“If he stumbles help pick him up and help give him another chance,” Bailey told business leaders at the Bangor Region Chamber of Commerce breakfast.

He added that an inmate soon to be released from the Maine Correctional Facility in Windham would be coming to Bangor looking for a job. That inmate took part in a Workready job training program.

Read more: F. Lee Bailey...

Killer’s conviction gives good example of ‘irony’

Jul 5, 2009

Kennebec Journal and Morning Sentinel

After reading of the importance of DNA analysis in the recent conviction of Thomas H. Mitchell Jr.

for the 1983 slaying of Judith Flagg, I thought back to my struggle in high school English class to understand the concept of irony. The dictionary was little help. Mine defines irony as “an outcome of events contrary to what was expected; the incongruity of this.”

The Mitchell case offers just what I needed.  First, praise is due Deputy Attorney General William Stokes for bringing “the application of modern DNA technology” (his words) to bear on a 26-year-old case.

Read more: Killer’s...

F. Lee Bailey agrees to aid Dechaine bid for new trial

Apr 9, 2009

WARREN – Famed defense lawyer F. Lee Bailey met with convicted child killer Dennis Dechaine on Wednesday and agreed to help with his petition for a new trial.

Bailey met Wednesday with Dechaine at the Maine State Prison, where he’s serving a life sentence for the 1988 kidnapping and murder of 12-year-old Sarah Cherry in Bowdoinham.

”He’s basically going to be available as a consultant,” Steve Peterson, Dechaine’s lawyer, said of Bailey.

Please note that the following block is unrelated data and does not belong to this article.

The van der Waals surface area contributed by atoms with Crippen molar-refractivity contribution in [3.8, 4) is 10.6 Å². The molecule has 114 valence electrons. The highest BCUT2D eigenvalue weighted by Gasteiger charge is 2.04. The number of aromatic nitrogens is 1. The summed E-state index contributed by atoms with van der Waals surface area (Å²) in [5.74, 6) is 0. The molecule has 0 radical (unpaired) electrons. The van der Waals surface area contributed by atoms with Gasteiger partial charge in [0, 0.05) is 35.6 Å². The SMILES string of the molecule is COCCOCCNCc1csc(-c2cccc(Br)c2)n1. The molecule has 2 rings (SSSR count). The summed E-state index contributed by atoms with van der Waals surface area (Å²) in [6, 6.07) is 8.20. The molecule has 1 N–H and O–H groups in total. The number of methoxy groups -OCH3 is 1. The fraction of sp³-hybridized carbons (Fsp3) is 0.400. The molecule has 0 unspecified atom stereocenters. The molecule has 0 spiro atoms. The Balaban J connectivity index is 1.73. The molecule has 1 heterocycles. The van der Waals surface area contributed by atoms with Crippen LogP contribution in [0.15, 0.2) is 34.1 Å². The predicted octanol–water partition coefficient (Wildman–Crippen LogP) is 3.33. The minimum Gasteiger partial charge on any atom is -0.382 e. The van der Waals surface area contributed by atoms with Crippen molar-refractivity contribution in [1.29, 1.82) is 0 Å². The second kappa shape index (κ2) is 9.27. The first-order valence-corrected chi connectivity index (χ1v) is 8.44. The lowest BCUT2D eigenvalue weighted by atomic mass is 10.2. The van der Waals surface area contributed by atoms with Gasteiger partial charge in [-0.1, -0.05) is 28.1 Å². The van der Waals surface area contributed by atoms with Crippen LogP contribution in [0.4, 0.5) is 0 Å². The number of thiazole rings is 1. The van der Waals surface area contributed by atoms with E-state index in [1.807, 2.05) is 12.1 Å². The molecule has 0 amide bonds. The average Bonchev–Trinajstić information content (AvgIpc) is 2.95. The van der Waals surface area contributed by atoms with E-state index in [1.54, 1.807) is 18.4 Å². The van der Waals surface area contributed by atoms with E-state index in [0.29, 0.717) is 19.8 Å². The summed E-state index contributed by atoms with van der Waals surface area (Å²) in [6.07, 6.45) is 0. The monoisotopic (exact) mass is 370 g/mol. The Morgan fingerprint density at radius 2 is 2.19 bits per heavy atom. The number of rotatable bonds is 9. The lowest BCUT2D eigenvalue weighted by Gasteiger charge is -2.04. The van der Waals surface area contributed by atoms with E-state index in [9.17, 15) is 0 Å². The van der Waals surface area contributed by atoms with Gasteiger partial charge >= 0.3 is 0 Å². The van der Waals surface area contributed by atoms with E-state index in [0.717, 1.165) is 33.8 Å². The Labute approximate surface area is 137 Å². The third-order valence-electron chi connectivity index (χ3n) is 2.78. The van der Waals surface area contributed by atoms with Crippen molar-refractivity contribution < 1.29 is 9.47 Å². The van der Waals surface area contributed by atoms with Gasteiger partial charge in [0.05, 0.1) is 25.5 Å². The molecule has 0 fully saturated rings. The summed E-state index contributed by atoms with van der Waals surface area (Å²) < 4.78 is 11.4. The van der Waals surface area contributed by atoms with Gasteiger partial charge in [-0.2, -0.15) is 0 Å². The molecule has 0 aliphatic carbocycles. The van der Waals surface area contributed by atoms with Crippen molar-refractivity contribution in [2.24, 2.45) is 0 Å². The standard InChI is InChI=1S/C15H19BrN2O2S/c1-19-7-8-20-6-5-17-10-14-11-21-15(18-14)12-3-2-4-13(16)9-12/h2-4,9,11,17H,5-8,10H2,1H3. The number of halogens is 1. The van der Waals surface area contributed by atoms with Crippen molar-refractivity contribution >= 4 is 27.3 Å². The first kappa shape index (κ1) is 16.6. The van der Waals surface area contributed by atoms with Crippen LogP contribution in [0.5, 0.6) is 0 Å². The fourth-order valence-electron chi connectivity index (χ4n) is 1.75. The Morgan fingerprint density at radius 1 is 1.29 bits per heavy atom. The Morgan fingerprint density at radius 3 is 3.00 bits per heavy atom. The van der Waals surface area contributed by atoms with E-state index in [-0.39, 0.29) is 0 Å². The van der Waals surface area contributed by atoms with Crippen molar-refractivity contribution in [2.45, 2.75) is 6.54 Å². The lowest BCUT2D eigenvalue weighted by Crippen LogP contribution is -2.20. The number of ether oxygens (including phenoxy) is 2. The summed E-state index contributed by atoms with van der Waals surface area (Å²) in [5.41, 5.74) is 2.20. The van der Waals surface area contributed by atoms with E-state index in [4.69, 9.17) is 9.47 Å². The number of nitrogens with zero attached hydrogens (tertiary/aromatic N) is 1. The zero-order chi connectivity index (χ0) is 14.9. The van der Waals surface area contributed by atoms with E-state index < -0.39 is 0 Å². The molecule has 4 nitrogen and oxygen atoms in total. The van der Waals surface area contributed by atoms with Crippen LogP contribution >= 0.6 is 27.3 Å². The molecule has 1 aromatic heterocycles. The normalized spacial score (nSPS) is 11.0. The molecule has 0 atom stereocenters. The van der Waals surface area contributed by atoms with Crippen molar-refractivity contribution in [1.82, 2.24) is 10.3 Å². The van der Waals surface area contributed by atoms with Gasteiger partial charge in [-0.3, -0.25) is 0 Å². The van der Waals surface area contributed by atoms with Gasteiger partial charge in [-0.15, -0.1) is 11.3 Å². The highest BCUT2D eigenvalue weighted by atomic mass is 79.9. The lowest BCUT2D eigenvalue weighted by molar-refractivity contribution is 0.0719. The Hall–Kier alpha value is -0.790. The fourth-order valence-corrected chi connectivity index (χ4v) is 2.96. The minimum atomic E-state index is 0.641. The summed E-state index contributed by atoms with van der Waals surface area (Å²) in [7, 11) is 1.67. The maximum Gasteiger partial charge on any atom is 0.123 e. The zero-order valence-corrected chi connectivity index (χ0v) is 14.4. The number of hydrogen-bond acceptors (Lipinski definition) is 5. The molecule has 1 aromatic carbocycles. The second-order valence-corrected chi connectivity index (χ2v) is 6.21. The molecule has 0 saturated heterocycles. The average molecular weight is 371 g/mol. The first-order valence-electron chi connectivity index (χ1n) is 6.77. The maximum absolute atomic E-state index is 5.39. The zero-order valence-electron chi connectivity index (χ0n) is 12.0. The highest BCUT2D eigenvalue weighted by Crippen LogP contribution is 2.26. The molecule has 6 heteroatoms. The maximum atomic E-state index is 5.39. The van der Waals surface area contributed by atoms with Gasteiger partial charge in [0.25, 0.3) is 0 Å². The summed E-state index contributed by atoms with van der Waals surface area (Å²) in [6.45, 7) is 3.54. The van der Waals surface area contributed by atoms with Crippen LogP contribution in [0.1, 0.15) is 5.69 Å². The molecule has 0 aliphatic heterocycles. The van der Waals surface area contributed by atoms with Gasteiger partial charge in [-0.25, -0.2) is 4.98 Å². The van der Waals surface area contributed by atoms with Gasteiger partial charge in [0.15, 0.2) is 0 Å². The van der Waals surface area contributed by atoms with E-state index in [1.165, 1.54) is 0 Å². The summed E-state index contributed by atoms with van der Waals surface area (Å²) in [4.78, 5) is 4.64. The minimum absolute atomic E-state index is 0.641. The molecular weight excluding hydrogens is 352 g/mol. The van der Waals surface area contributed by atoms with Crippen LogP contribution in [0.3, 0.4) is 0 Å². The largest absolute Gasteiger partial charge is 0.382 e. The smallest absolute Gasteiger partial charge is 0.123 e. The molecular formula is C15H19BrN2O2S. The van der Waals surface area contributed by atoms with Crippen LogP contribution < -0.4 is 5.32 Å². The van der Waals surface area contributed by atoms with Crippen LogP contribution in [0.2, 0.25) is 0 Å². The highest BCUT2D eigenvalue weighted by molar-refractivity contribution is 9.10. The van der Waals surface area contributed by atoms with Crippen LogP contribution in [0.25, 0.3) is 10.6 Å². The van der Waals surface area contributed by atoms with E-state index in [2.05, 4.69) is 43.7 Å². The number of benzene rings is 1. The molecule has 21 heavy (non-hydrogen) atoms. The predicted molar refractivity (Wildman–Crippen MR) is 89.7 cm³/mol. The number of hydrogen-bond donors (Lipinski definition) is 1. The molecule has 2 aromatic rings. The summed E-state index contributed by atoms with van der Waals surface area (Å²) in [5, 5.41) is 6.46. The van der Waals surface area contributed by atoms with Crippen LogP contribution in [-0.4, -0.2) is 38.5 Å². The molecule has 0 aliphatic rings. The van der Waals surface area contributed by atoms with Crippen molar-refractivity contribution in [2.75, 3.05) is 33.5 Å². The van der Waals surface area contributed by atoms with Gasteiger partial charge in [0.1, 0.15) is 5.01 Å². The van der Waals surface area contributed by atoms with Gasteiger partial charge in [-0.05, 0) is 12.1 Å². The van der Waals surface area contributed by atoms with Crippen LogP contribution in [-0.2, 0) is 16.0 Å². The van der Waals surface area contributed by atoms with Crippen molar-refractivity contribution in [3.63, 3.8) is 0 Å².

He said he didn’t envision Bailey playing a role in the courtroom, but that’s subject to change.

Read more: F. Lee Bailey...

Posted Public’s right to know clouded by court ruling

Jun 20, 2008

— What is billed as a setback for Dennis Dechaine — the Bowdoinham farmer serving a life sentence for a murder he said he didn’t commit — is a court decision that could hurt a great number of Mainers.

A sharply divided Maine Supreme Judicial Court ruled that a panel hand-picked by Attorney General Steven Rowe to investigate charges of wrongdoing by the police and prosecutors in the Dechaine case was not performing a government function, and so was not subject to the Freedom of Access Act.

Even though Rowe created the panel, selected its members and told them what to investigate, the court majority ruled that the panel was a private organization and did not have to turn over records of its investigation to a member of the public.

Read more: Posted...

Dechaine records access denied

Jun 17, 2008 

A special commission, created by Maine Attorney General Steven Rowe to review the prosecution of Dennis Dechaine, was not a government body and its records can be kept private, the state Supreme Judicial Court ruled on Tuesday.

Two of the five justices who reviewed the case, however, disagreed with the decision. That divide could leave the door open for future debate in the court system or in the Legislature.

Back in 2004, Maine Attorney General Steven Rowe created the Beaulieu commission to investigate allegations that prosecutors and police officers altered notes, misled the jury, ignored alternative suspects and destroyed evidence before, during and after Dechaine’s trial in 1989. Dechaine was convicted and is serving a life sentence for the kidnapping and murder of 12-year-old Sarah Cherry in Bowdoinham.

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Staff writer Trevor Maxwell can be contacted at 791-6451 or at:

Dechaine case fuels right-to-know fight

Nov 27, 2007

It’s been nearly 20 years since Dennis Dechaine was arrested, tried and convicted for the kidnapping and murder of 12-year-old Sarah Cherry in Bowdoinham.

And still the case continues to generate controversy.

The latest flare-up has little to do with Dechaine’s attempts to get a new trial, but it could have a big effect on Maine’s right-to-know law.

The Maine Supreme Judicial Court is reviewing a case that asks whether an independent commission, created by a state official, should be allowed to keep its notes and other records out of the public eye. The case is expected to be heard in January.